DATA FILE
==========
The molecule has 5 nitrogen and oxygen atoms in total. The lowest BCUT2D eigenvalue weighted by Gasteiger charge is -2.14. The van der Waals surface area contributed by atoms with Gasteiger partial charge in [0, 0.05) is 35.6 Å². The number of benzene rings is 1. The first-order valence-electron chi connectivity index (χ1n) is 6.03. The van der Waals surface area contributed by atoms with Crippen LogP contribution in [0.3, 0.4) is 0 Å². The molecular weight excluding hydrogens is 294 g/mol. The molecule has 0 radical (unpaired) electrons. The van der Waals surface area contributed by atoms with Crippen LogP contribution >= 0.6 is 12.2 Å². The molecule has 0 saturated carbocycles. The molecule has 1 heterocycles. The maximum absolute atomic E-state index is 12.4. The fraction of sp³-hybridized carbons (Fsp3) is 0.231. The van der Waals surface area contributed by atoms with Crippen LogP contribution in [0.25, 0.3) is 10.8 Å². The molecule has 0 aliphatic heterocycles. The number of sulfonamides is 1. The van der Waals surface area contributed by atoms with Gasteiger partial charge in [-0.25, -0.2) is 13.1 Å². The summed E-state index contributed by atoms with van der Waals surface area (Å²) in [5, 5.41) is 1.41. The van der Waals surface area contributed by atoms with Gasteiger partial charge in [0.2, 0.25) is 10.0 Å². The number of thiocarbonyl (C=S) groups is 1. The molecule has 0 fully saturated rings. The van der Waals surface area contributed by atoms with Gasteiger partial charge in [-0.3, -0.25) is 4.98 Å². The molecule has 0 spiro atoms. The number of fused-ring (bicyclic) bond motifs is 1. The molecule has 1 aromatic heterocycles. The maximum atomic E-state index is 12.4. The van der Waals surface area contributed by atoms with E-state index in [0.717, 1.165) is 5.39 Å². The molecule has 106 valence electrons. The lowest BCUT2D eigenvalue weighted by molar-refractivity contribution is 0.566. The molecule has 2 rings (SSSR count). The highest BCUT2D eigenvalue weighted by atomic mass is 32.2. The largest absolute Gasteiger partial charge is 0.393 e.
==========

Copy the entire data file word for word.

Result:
The molecule has 5 nitrogen and oxygen atoms in total. The lowest BCUT2D eigenvalue weighted by Gasteiger charge is -2.14. The van der Waals surface area contributed by atoms with Gasteiger partial charge in [0, 0.05) is 35.6 Å². The number of benzene rings is 1. The first-order valence-electron chi connectivity index (χ1n) is 6.03. The van der Waals surface area contributed by atoms with Crippen LogP contribution in [0.3, 0.4) is 0 Å². The molecular weight excluding hydrogens is 294 g/mol. The molecule has 0 radical (unpaired) electrons. The van der Waals surface area contributed by atoms with Crippen LogP contribution >= 0.6 is 12.2 Å². The molecule has 0 saturated carbocycles. The molecule has 1 heterocycles. The maximum absolute atomic E-state index is 12.4. The fraction of sp³-hybridized carbons (Fsp3) is 0.231. The van der Waals surface area contributed by atoms with Crippen LogP contribution in [0.25, 0.3) is 10.8 Å². The molecule has 0 aliphatic heterocycles. The number of sulfonamides is 1. The van der Waals surface area contributed by atoms with Gasteiger partial charge in [-0.25, -0.2) is 13.1 Å². The summed E-state index contributed by atoms with van der Waals surface area (Å²) in [5, 5.41) is 1.41. The van der Waals surface area contributed by atoms with Gasteiger partial charge in [0.2, 0.25) is 10.0 Å². The number of thiocarbonyl (C=S) groups is 1. The molecule has 0 fully saturated rings. The van der Waals surface area contributed by atoms with Gasteiger partial charge in [-0.3, -0.25) is 4.98 Å². The molecule has 0 spiro atoms. The number of fused-ring (bicyclic) bond motifs is 1. The molecule has 1 aromatic heterocycles. The maximum atomic E-state index is 12.4. The van der Waals surface area contributed by atoms with E-state index in [0.717, 1.165) is 5.39 Å². The molecule has 106 valence electrons. The lowest BCUT2D eigenvalue weighted by molar-refractivity contribution is 0.566. The molecule has 2 rings (SSSR count). The highest BCUT2D eigenvalue weighted by atomic mass is 32.2. The largest absolute Gasteiger partial charge is 0.393 e.